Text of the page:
Fourth Generation Inclusive

Historical Documents of Genealogical Interest to Researchers of North Carolina's Free People of Color

Tag: Oggs

The predicament.

As we have already noted, according to the laws of the colonial period, illegitimate children acquired the status of the mother, and this ruling explains the predicament of John Oggs’ children. Oggs was a bachelor whose housekeeper and cook was his slave, a Negro woman named Hester. By her he fathered four offspring, two males and two females. To “my gairl Alley (Alice)” and “my boy Jesse” he devised an equal interest in the plantation whereon he lived. To “my gairl Prudence” and “my boy Charles” he bequeathed the “land on the Island.” The total acreage of his real estate was between two and three hundred acres. He had failed, however, to provide for the manumission of either the mother or her children and since the law prohibited a slave from owning real property, the complications produced by the will became immediately evident. Here were properties clearly intended for individuals who were unable to exercise the privileges of ownership.

This peculiar state of affairs continued for a period of eighteen years, the boy Jesse having died in the meantime, when John Hamilton solved the problem by sponsoring a special legislative enactment, doubtless at the behest of interested persons in Camden and in Pasquotank. Following are quoted pertinent passages from the act finally passed by the State Legislature: “And whereas, the within mentioned Hester, and her children Charles, Alley and Prudence Oggs, are recommended to this General Assembly by several very respectable inhabitants of Camden and Pasquotank, as worthy of being manumitted and set free agreeable to the intentions of their father John Oggs. . . . Be it therefore enacted, that the said Negro woman Hester, and her children Charles, Alley and Prudence Oggs, are hereby manumitted and set free to all intents and purposes, and to possess all rights and privileges as if they had been born free.”

Exercising their long-delayed rights of ownership, for a few years the Oggs heirs sold and bought real estate. The father had owned one tract located in a neighborhood now known as Wickham, and the other was on Indian Island. Prudence finally purchased fifty acres on Indian Island, where she apparently spent her last days. Hester and the other two children later assumed the surname of Dixon. Eventually they sold all their possessions and departed for parts unknown.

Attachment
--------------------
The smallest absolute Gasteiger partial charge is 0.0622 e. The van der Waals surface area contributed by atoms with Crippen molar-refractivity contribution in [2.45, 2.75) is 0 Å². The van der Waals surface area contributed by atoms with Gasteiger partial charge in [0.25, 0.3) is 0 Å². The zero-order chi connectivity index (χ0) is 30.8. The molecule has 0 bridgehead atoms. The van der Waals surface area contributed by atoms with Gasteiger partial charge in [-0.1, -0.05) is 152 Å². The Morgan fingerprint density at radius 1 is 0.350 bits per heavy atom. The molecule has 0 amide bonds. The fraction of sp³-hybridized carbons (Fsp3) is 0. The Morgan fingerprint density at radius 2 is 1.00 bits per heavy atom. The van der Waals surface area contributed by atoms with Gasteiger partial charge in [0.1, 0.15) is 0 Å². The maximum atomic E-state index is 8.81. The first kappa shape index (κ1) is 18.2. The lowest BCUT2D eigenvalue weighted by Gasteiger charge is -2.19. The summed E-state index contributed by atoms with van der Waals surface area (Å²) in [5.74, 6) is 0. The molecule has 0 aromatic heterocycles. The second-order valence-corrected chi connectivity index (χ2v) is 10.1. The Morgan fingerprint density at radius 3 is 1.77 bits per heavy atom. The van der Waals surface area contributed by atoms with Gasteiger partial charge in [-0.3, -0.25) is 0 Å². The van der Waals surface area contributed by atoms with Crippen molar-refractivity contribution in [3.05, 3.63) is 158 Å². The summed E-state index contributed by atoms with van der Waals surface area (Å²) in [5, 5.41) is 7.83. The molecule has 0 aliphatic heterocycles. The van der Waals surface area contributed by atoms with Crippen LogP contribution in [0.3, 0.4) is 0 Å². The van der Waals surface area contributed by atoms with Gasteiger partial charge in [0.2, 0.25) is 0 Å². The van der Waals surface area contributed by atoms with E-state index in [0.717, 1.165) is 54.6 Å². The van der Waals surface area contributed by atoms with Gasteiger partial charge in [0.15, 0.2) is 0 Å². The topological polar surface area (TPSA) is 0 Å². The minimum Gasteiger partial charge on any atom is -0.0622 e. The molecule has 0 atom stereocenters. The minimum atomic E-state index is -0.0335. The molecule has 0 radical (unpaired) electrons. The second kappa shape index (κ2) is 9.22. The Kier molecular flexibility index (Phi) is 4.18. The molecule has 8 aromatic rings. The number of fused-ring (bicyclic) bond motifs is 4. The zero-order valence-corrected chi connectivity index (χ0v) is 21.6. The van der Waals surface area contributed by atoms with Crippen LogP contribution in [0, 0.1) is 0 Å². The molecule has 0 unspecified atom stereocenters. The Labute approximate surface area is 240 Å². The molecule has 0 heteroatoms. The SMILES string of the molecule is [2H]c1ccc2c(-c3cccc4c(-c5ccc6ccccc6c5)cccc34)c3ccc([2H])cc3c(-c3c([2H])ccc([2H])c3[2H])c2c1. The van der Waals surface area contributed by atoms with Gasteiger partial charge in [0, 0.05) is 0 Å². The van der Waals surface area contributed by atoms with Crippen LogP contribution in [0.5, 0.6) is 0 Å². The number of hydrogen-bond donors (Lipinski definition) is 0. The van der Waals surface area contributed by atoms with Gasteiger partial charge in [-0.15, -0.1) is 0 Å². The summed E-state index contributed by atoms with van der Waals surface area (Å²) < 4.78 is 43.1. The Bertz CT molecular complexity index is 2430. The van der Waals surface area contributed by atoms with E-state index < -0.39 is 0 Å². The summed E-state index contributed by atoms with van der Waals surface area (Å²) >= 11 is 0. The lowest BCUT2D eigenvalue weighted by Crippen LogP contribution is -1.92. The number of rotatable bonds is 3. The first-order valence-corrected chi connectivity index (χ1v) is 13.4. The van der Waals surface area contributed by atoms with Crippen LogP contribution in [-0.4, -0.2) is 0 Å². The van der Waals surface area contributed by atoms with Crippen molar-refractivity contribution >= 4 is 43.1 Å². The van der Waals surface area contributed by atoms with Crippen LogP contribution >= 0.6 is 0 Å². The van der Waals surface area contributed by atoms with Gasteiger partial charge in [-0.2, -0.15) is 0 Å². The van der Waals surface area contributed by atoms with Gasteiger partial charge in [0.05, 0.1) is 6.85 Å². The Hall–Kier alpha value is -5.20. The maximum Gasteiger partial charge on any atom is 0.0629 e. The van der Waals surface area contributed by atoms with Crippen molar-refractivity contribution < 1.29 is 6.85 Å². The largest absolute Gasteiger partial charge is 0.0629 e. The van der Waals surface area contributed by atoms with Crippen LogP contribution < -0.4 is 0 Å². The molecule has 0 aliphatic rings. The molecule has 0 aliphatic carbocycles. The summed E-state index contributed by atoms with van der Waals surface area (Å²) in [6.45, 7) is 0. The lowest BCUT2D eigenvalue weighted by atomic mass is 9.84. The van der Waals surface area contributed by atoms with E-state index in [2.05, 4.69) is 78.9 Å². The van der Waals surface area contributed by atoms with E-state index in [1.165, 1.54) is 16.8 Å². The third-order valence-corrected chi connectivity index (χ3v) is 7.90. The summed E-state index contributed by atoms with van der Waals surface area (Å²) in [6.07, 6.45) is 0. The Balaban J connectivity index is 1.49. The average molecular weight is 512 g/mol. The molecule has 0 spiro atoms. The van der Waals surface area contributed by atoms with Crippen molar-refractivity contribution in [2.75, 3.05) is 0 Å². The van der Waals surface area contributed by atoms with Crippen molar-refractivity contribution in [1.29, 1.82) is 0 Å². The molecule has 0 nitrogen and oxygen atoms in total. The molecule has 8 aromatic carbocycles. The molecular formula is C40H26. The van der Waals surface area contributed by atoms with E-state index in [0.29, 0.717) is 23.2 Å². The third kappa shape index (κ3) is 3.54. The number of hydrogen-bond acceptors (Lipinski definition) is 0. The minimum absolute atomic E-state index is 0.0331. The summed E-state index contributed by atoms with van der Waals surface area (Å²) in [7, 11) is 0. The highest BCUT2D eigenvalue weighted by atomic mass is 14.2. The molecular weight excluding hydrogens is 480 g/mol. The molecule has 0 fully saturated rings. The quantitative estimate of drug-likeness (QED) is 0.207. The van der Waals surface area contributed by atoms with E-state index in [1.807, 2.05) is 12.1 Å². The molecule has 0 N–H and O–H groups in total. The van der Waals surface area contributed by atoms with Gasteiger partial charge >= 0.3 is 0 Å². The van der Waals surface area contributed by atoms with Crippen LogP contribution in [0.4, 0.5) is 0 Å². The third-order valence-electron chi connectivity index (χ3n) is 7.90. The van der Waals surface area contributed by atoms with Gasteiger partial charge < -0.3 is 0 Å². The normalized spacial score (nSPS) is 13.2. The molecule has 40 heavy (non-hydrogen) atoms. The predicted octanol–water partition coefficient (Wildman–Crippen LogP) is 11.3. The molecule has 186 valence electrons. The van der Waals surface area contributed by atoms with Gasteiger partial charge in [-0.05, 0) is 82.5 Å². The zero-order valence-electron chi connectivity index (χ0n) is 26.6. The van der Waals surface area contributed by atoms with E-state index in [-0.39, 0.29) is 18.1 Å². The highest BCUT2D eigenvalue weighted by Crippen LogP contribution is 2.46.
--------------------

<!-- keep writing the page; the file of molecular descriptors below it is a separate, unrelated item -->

Excerpt from Jesse F. Pugh, Three Hundred Years Along the Pasquotank (1957).

An Act to Invest a Right of Inheritance.

At a General Assembly, begun and held at Fayetteville, on the second Day of November, in the Year of our Lord One Thousand Seven Hundred and Eighty-Nine, and in the Fourteenth Year of Independence of the said State; being the first session of the said Assembly.  Samuel Johnston, Esq., Governor.

CHAPTER XXXIII.

An Act to Invest an Indefeasible Right of Inheritance in Charles, Alley and Prudence Oggs, the Surviving Natural Children of John Oggs, of the County of Pasquotank, of such Property as was Bequeathed to them and their Deceased Brother Jesse Oggs.

Whereas, it hath been made appear to this General Assembly, that John Oggs late of the county of Pasquotank, hath departed this life, leaving behind him four natural children, Charles, Alley, Prudence and Jesse, by his negro slave Hester, to whom he bequeathed all his real and personal estate by virtue of a certain last will and testament: And whereas, by the policy of the law the said children, being bastards, are debarred from the rights of inheritance, and being recommended to this General Assembly as persons of good fame: And whereas, Jesse, one of the children is dead:

I. Be it enacted by the General Assembly of the state of North Carolina, and it is hereby enacted by the authority of the same, That the above mentioned Charles, Alley and Prudence Oggs, are hereby invested in an indefeasible right of inheritance of all and singular the lands and tenements, goods and chattels which were bequeathed to them by their father John Oggs, in virtue of his last will and testament; and that they hold and take the said property to them and their heirs and assigns forever, agreeably to the directions of the said will, and the intentions of the said John Oggs therein expressed.

And whereas, the within mentioned Hester, and her children Charles, Alley and Prudence Oggs, are recommended to this General Assembly by several very respectable inhabitants of the counties of Camden and Pasquotank, as worthy of being manumitted and set free agreeable to the intention of their father John Oggs:

II. Be it therefore enacted, That the said negro woman Hester, and her children Charles, Alley and Prudence Oggs, are hereby manumitted and set free to all intents and purposes, and to possess all the rights and privileges as if they had been born free.

Acts of the North Carolina General Assembly, 1789. Colonial and State Records of North Carolina.